It is only when you find yourself requiring titanium – for levelling up epic and legendary gear – that the crafting system begins to feel restrictive and geared toward end-game expeditions with greater rewards. At launch, the Expeditions offer 15 missions – set in unique locations with a minor narrative component – with its own tier system, pushing the maximum gear level up to 50. In addition to tier-related rewards, completing expeditions quickly will get you a gold, silver, or bronze rating. This strikes a good balance between punishing difficulty and optimising your run for maximum speed when hunting epic and legendary gear.
Unfortunately, Outriders is not without its flaws. First up, you could criticise the visuals. The opening chapters, in particular, feel distinctly last-gen (maybe even late 6th gen), both in terms of scene complexity and animations but later environments are far more diverse and visually impressive. That said, presentation is the least of Outriders concerns. It aims and mostly achieves 60fps on the next-gen consoles, the controls are fluid, and important visual information is clearly displayed to the player. The voice work is solid, albeit saddled with awful writing, and the music is bombastic during battles but mostly unmemorable.
Outriders biggest problem is the world structure and level design that feels pulled straight out of 2006. Gears of War demonstrated how hard it is to create a believable word when 50% of it is chest-high walls and Outriders suffers the same problem. Sure, the environments are massive, often contain striking landmarks, and playing cooperatively highlights the multiple paths available for different classes, but when they’re all connected by transition areas (that you can just skip?) the world doesn’t feel as cohesive as it should.
Going hand in hand with the world design is the quest design: enter an area, travel to an arena, kill everything, travel to the next arena, kill everything and an elite/boss, trigger cutscene, quest complete. It’s a double-edged sword as a string of shorter missions make Outriders a distinctly moreish experience, perfect for multiplayer sessions but becoming increasingly repetitive for solo players. At least every mission is rewarding – doling out loot and experience – so every session is bookended by modifying and equipping new gear.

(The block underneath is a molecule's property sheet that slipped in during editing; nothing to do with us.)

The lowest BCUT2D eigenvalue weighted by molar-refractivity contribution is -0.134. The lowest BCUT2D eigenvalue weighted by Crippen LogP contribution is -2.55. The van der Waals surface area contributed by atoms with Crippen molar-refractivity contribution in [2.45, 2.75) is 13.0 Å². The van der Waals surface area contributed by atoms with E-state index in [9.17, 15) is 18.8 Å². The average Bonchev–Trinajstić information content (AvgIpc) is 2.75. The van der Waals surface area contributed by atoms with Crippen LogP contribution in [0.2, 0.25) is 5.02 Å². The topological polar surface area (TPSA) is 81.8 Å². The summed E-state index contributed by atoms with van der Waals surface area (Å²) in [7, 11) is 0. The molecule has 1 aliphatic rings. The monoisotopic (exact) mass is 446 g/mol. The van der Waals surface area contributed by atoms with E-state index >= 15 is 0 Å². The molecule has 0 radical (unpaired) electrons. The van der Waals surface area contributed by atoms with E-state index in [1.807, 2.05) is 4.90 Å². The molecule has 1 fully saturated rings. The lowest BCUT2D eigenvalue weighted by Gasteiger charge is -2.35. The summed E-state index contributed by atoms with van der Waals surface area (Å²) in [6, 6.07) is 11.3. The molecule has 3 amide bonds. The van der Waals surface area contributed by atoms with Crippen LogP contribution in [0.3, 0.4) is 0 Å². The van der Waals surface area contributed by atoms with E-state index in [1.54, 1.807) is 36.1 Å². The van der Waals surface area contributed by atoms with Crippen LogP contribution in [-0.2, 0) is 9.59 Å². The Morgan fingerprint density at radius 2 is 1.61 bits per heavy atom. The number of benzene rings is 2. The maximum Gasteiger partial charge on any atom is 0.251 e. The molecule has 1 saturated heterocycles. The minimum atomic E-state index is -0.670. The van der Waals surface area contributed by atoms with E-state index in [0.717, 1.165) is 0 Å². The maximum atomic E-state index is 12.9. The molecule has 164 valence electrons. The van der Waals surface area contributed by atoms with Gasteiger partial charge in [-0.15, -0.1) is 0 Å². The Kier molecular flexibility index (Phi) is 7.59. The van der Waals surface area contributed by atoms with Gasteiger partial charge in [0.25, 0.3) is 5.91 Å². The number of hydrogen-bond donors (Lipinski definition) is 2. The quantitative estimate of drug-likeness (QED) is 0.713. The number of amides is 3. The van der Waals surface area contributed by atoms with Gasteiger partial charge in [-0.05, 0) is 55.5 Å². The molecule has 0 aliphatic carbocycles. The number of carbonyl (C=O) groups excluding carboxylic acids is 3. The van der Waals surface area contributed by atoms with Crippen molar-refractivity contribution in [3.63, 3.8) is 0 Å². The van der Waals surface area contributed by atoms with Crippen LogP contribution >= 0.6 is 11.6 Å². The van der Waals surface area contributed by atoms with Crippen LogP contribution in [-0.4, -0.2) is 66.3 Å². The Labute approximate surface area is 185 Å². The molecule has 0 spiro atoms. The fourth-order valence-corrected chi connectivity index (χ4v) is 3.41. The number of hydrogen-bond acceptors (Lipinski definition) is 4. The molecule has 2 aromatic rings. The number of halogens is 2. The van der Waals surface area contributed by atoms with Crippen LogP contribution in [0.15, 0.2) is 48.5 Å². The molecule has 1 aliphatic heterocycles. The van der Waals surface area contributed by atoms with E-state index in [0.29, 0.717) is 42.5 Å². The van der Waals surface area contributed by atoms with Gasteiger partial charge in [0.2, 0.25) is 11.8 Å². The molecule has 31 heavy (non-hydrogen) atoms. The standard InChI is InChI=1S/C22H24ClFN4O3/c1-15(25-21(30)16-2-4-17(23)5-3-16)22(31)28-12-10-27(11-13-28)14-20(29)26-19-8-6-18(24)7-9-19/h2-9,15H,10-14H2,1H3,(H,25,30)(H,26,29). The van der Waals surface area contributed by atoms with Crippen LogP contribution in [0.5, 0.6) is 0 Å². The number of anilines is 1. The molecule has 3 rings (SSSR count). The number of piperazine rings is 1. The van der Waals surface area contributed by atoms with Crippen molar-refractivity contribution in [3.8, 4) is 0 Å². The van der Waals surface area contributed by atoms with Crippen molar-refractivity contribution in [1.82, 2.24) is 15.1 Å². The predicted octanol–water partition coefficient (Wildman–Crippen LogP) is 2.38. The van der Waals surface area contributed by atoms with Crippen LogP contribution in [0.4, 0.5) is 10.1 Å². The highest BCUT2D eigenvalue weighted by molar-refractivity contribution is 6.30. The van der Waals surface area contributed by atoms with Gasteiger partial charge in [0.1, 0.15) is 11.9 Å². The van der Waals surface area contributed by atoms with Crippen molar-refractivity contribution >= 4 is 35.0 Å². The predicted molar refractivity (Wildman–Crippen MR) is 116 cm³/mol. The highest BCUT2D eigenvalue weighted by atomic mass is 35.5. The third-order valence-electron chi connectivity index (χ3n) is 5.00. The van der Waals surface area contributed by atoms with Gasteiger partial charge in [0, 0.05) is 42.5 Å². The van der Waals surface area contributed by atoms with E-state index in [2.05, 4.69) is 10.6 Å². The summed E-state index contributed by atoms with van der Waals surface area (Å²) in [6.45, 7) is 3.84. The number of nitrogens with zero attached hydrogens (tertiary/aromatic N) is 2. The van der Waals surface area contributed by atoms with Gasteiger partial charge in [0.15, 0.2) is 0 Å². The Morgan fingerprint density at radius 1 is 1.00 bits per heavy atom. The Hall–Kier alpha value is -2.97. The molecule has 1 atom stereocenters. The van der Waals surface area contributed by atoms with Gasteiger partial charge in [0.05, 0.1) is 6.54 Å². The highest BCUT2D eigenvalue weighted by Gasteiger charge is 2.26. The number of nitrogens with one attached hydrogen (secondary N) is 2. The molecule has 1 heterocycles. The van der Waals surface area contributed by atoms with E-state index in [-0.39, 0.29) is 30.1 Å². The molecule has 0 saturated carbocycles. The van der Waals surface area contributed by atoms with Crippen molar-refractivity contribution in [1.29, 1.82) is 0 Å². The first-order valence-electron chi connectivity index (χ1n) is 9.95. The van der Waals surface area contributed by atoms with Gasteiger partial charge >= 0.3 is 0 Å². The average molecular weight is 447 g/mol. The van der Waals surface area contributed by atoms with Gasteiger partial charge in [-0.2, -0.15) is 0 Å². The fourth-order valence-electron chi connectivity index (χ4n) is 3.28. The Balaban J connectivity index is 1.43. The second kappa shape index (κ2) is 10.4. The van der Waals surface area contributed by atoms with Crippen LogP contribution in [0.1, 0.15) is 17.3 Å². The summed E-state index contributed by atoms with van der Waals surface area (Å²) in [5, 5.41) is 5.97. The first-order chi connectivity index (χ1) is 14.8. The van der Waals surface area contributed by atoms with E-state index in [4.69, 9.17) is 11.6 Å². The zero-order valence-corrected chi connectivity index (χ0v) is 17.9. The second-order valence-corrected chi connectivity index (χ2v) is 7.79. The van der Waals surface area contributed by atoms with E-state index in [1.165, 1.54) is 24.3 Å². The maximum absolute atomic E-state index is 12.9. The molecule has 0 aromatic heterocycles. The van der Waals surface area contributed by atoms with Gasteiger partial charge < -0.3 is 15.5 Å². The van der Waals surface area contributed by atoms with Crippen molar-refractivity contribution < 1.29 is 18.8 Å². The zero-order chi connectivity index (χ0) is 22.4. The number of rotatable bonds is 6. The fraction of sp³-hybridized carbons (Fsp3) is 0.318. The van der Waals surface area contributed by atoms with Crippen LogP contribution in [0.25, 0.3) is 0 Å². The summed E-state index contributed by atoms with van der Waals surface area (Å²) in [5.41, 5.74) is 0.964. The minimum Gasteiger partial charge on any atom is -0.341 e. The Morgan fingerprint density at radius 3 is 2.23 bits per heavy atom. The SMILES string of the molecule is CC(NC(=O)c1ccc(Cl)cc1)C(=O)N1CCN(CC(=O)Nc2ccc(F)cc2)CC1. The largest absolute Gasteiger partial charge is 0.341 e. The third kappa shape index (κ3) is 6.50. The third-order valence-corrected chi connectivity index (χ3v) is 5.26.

Outriders’ straddles an awkward middle ground. On one hand, you’ve got an enjoyable weapon- and power-based third-person looter-shooter, that’s great in co-op, packing a generous loot system, robust crafting mechanics, and extensive end-game. On the other hand, you have distinctly dated level design, repetitive quest structure, variable presentation, and the seemingly pointless always-online requirement that has caused more trouble than it’s worth.
That said, I’ve happily sunk a ton of time into Outriders over the last week, trying to complete the extensive campaign and a few Expedition runs. Ultimately, it’s a lot of fun and while it may lack polish in certain areas, it has more soul than the majority of looter-shooters that attempt to convince you tedious grinding is worth your time.
Outriders ReviewOutriders Review
Story6/10 NormalThere's a ton of lore and an intriguing central mystery, but the bland writing and tonal whiplash make for a jarring experience.
Gameplay9/10 AmazingThe highlight of Outriders is the excellent coop-focused combat and an engaging crafting system.
Visuals6/10 NormalOutriders can look great at times, but there are rough spots, wonky animations, and an abundance of chest-high walls that destroy any sense of immersion.
Audio7/10 GoodGuns and powers sound impactful, the soundtrack is bombastic albeit unmemorable, and there's decent voice work making the best of a rubbish script.
- Fun, tactical combat system that blends weapon and powers effortlessly
- Plenty of content to tackle in the campaign and a well-developed end-game
- Generous loot drops and an engaging crafting system
- Dated gameplay elements and world design
- Visuals and animations can look rough at times